The Restless Sea (Morland Dynasty #27)

The 27th book in Cynthia Harrod-Eagles’s Morland Dynasty series features some of the most riveting material in the series … and some of the dullest. The Restless Sea begins in the year 1912, and not much has changed since the conclusion of The Dream Kingdom. The most exciting event on the horizon is the plan for Teddy Morland, as well as Lizzie and her husband and children, to travel to America on the brand-new White Star ship, the Titanic. Well, history tells us what came of that plan.

The journey on the Titanic and the immediate aftermath of its sinking takes up much of the first half of the book, and this half is tremendously exciting. Lizzie and her family could only afford second class tickets, but thanks to their excellent connections, they were actually able to travel first class. For Lizzie, this is a great luxury, and readers get to enjoy it along with her. The sequence involving the sinking are exciting, just as you might expect. Thanks to James Cameron, Walter Lord, and so many others, the events are fairly familiar, but the tension is still huge, especially knowing that Harrod-Eagles could kill off any or all of the Morlands who were on the ship. For me, what was more interesting, if a little less enthralling, were the hours spent waiting for rescue, the journey to New York on the Carpathia, the public reaction to the tragedy, and the post-traumatic stress that the survivors experienced.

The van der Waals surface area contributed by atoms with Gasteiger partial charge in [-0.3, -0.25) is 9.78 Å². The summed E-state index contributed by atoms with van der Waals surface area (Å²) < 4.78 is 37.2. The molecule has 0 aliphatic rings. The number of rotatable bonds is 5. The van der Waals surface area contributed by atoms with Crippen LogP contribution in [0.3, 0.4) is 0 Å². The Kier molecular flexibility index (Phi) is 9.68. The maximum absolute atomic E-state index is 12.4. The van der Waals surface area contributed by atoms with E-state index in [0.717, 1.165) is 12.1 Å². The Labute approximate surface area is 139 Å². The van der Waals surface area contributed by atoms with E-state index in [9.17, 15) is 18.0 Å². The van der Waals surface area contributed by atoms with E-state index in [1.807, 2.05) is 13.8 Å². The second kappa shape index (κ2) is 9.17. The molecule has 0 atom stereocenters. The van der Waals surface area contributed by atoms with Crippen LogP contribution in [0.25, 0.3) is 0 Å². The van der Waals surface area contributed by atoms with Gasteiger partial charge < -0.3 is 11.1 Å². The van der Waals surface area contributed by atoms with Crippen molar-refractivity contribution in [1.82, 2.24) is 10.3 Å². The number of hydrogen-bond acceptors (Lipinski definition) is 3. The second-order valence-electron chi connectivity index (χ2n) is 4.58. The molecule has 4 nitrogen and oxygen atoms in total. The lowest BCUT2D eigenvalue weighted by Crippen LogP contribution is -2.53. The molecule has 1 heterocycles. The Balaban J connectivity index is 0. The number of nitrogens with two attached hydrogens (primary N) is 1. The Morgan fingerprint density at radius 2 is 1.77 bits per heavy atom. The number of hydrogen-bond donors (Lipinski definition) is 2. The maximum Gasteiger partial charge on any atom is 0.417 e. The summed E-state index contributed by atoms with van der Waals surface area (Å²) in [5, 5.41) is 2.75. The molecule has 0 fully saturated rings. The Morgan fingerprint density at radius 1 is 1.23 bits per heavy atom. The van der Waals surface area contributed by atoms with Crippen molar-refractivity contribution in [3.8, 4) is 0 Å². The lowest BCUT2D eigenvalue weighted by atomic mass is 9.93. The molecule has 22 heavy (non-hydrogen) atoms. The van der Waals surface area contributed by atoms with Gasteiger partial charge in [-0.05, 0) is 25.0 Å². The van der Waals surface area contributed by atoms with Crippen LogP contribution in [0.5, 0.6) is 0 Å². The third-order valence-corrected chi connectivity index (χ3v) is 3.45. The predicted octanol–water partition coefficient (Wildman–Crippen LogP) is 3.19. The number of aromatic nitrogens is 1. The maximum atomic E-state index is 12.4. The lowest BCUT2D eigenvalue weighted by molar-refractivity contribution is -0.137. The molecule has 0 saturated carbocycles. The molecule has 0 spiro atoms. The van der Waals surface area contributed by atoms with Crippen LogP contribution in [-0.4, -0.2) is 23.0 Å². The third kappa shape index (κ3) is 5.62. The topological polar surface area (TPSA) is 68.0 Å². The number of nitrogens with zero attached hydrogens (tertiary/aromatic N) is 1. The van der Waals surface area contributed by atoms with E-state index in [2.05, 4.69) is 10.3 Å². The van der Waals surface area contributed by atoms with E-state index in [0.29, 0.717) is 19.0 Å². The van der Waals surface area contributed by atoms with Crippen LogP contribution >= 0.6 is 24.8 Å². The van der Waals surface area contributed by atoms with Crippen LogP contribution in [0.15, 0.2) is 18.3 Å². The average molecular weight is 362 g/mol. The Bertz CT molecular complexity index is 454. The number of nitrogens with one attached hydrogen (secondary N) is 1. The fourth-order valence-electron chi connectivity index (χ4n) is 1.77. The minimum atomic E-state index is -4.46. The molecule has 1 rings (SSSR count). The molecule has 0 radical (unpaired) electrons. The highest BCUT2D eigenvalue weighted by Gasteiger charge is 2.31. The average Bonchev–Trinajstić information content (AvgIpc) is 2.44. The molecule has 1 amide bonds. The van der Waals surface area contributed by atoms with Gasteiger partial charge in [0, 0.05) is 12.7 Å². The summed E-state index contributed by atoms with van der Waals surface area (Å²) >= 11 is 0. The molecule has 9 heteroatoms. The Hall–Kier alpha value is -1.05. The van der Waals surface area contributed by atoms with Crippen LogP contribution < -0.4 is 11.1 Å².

Unfortunately, after an amazing first half, the rest of the book feels like a let-down. Most of the characters’ lives are continuing along the same course as in The Dream Kingdom, and not much that happens feels like a surprise. There’s more aviation with Ned—and a sweet, but predictable romance that I could totally relate to. There’s Anne’s continued fight for women’s suffrage. Jessie and Violet are figuring out ways to cope with married life, and Venetia is still practicing medicine and advising the younger women in the family. Just more of the same and not too exciting. I was a little disappointed in the way Harrod-Eagles handles Anne’s story. What happens to her looked too much like punishment for those who push too far beyond the bounds—in this case by getting involved in a lesbian relationship. There’s a fine line in fiction between the world of the book punishing a character, which might look like historical accuracy, and the author punishing a character, which has unfortunate implications in this case. I want to give Harrod-Eagles the benefit of the doubt here because she’s walked that line pretty well in the past. I’m hoping she continues to do so for the rest of the series, and I can dismiss this as an unintentional misstep.

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